JP: About a year ago, the producers of a wonderful new musical called Trevor approached me about choreographing.  Marc Bruni, the director of Beautiful, was attached and we were excited to collaborate again on this adaptation of the Academy Award Winning short film of the same name – a film that would later serve as inspiration for The Trevor Project.  The producers had only ever seen the show read at music stands in small rooms and asked me if BDL could help them explore what the movement vocabulary could look like. Of course, we did just that and it was an invaluable resource to the authors.  In July, we head to the prestigious Writer’s Theatre in Chicago where we will mount an out of town tryout of this gorgeous new musical.  Because of BDL’s involvement, the writers, director, and producers were all able to come together to gather important information on staging and even casting, dialogue about movement early on, and be inspired by the choreographic ideas that were presented.  It’s exciting to know that Broadway Dance Lab played a vital role in this musical’s early development.

BDL: What has the response to BDL been like from participating choreographers?

JP: Feedback from choreographers about their time in the Lab has been overwhelming.  Every choreographer who has worked in the Lab has validated the need for its existence. And when other established Broadway choreographers make the case for it, like Andy Blankenbuehler does in his video interview, it really emboldens me.  But I have to say one of the best emails I have received is from Lorin Latarro (Waitress).  She wrote: From the bottom of my heart, these hours with dancers have been incredible. I was so nervous because I walked in with little pre pro due to a very full work schedule…but this week gave me the gift of risking being courageous again, asking questions again, practicing process again.  It reminded me how much I love dance and dancers, and how many ways to spend eight counts there are in the universe. It has been a personal rediscovery of myself as a choreographer. Thank you for this incredible gift. I am eternally grateful.   I think this pretty much says it all.

BDL: There’s a lot of mystery surrounding the art of creating new musicals and new works of dance. What don’t people know and how does BDL play into that process?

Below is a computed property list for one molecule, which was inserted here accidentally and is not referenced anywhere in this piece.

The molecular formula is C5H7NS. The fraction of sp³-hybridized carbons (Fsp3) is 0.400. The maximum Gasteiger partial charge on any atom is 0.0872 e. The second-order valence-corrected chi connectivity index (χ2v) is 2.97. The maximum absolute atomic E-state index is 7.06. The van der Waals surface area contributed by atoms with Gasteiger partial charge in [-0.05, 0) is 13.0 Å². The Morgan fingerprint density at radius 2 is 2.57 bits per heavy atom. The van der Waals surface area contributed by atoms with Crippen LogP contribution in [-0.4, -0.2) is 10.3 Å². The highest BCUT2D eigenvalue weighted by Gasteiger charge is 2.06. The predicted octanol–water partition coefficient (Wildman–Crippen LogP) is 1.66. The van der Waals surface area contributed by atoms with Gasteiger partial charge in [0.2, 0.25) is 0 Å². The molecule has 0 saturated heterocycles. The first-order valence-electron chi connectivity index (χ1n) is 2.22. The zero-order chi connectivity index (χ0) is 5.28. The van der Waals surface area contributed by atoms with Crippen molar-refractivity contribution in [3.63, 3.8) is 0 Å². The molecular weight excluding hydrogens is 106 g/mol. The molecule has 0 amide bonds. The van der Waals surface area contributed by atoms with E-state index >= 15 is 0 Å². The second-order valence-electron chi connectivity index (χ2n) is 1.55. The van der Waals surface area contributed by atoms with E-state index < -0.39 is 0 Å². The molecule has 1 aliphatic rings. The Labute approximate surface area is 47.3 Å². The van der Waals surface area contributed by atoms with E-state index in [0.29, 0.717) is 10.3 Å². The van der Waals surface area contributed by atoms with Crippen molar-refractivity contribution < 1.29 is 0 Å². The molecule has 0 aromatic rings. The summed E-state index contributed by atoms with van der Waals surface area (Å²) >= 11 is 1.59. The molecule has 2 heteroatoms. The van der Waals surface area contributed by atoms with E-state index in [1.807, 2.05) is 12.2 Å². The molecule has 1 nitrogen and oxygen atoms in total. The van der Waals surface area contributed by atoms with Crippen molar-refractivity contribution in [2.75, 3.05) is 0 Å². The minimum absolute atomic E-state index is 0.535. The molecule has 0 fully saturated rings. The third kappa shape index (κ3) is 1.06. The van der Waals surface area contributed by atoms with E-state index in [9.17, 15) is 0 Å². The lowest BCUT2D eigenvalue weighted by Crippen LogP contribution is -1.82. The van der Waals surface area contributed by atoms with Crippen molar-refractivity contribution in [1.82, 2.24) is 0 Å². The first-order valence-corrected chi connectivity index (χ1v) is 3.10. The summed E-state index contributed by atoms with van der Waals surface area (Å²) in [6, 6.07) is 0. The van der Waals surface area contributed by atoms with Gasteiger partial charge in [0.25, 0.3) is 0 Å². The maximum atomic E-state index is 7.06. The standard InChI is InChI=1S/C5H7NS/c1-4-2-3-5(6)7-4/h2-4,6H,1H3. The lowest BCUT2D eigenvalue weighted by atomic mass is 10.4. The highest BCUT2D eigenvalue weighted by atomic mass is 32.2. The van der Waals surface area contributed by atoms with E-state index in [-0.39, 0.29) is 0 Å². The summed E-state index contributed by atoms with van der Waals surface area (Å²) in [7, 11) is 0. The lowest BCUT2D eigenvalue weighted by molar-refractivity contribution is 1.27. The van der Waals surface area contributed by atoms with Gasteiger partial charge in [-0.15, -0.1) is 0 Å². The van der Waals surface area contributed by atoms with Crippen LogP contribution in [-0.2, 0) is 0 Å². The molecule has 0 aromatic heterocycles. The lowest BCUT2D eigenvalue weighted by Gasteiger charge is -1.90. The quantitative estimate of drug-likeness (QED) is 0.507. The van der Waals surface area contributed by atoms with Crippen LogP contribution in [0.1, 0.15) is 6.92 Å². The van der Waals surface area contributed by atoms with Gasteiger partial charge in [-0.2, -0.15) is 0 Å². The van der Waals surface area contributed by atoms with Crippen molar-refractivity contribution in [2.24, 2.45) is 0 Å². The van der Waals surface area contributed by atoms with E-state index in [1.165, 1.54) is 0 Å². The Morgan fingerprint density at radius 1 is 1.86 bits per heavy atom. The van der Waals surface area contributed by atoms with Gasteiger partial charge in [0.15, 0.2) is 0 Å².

JP: I think there’s a common misconception that choreographers make up dance in their heads and just walk in a room and teach it.  But the creation of dance requires community.  It’s pretty difficult to find a lot of master choreographers without also discovering their muses.  Great dancers are essential to great choreographers…and vice versa.  BDL offers choreographers a room full of muses who are there to help achieve the their grandest vision. We also offer choreographers large space in which to create. To create big dance, one needs big space. This is hard to come by in New York City.  BDL solves this for choreographers.  Now, the creation of new musicals is a process of constant, often years long writing and rewriting.  Unfortunately, the dance elements of the musical are too often tacked on to the tail end of this process, leaving very little time for true exploration, trial and error, problem solving, collaboration, and discovery of new ideas.  BDL provides a platform for collaborators to come together early in the process to get the conversation going about dance and how it can help story tell most effectively.

BDL: Where do you see BDL headed in the next 5-10 years? What’s your long term vision for the company?

JP: Think of BDL as a Tin Pan Alley for dance – a busy hub in which choreographers incubate their own ideas and nurture new creations with their collaborators. In 5-10 years we will be housed in our very own building that acts as a beehive of dance activity, gestating new ideas every single day.  This building will serve as a crossroads for choreographers of all backgrounds to interface with one another, be inspired by one another, and feel wholly supported by the New York theatre and dance communities. In a city like New York – the capital of the Arts world – Broadway Dance Lab deserves a spot to call home.  Dance makers deserve it and the theatre community deserves it.  And, most importantly, audiences deserve to be treated to fresh, new ideas that emerge only when creativity is properly nurtured.